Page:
“This one is a little more unusual in that we did have human prints going up towards where the eggs were,” Ms Marr says.
Monday, 21 December 2009, 11:12 am
Press Release: NZ Plant Conservation Network
Climate change increases value of Kiwi native plant
The golden sand sedge – pingao – has won the New Zealand Plant Conservation Network’s 2009 favourite plant poll, and could be a valuable defence against climate change effects.
The pingao topped more than 100 species in the annual poll. Network President Philippa Crisp said that pingao would become increasingly important in combating the effects of climate change, particularly as an increasing number of coastal homes came under threat
“If the global plan to fight climate change stalls and sea level rises occur, pingao will become even more important to New Zealanders because it plays an important role in stabilising sand dunes and creating a beach contour that is not so vulnerable to storm events and sea level rises,” Dr Crisp said. “Pingao may be our only sustainable hope for coastal protection”.
2010 – pivotal in seeking to secure world night sky reserve for New Zealand
Next year is pivotal to the success of New Zealand seeking a world heritage night sky reserve for Tekapo Aoraki-Mt Cook
A UNESCO World Heritage meeting in Brasilia in June will be crucial to New Zealand’s chances, leader of the Working party bid former Cabinet minister Margaret Austin says.
“We are launching a nationwide campaign in the lead up to the Brasilia conference next year, so we can tell the public people this project has real and exciting potential particularly in the lead up to the Brasilia conference.’’
Austin says there has been a reluctance to acknowledge that the stars and starlight are significant to human heritage under UNESCO conventions. But there is a groundswell of public concern at the extent to which people no longer see the stars in so many parts of the world and we need a source of income to achieve our goal of world heritage and international support.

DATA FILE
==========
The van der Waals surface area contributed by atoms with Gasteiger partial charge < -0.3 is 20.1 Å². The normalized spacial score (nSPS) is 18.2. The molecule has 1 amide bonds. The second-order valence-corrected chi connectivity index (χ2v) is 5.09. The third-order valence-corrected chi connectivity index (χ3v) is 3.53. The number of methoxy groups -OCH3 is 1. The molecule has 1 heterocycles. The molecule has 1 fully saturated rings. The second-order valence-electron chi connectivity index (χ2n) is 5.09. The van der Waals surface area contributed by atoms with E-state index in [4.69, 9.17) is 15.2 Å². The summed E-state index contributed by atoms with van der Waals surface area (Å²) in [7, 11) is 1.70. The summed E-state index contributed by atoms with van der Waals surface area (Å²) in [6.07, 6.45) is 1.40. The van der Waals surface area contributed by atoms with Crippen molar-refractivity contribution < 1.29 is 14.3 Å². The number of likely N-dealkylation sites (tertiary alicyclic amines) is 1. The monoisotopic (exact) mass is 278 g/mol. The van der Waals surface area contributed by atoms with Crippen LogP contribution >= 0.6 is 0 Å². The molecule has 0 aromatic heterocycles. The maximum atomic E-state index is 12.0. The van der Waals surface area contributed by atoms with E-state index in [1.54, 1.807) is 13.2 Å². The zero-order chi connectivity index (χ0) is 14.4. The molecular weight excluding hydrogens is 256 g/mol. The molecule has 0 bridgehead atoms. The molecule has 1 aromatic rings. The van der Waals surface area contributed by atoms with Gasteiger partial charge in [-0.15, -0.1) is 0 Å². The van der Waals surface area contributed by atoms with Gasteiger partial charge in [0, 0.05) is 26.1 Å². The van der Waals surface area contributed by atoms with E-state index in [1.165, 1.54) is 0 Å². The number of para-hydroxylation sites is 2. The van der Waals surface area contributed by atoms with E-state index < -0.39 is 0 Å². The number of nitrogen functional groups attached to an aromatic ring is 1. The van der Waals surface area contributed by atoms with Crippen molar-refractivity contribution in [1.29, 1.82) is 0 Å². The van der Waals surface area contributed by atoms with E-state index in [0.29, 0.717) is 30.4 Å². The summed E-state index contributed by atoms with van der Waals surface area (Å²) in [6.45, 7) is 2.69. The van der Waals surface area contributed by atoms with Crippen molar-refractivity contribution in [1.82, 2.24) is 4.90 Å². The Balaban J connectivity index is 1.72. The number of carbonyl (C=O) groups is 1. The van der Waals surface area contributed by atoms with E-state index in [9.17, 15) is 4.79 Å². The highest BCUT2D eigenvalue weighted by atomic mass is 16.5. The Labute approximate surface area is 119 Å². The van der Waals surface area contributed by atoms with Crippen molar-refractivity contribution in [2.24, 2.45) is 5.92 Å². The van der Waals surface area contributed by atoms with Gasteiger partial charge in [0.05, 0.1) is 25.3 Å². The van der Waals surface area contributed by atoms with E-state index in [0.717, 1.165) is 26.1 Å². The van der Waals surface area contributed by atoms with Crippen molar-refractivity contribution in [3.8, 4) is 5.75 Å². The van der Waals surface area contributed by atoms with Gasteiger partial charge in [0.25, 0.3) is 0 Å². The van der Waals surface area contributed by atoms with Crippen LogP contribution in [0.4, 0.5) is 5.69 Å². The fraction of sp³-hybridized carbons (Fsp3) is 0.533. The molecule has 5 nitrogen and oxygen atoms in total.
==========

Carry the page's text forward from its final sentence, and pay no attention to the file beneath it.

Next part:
The key milestone this year was getting the Tekapo Aoraki/Mt Cook starlight reserve working party up and running so the bid could demonstrate their commitment to the project. With the backing of the Mackenzie District Council there is a belief that astro-tourism, education and awareness of the significance of the dark sky and appreciation of the cultural history for Maori can be realised in the next few years.
Scoop: Top predator makes spectacular return to capital
Photo by Tom Lynch, ZEALANDIA/Karori Sanctuary Trust.
Click to enlarge
Press Release: Zealandia
New Zealand’s top predator makes spectacular return to the capital
Conservation staff at the groundbreaking ZEALANDIA eco-sanctuary in Wellington believe they have found the first New Zealand falcons to have hatched in the city since the species disappeared as a breeding population in the Seventies.
“It’s an extremely significant discovery,” said ZEALANDIA conservation manager Raewyn Empson
“Although there are quite a few breeding pairs in the Hutt Vally and Eastbourne, they haven’t bred in Wellington city for decades! And they are hanging around right next to the main track, so it really is a once-in-a-lifetime chance to see these powerful predators up close and in their element”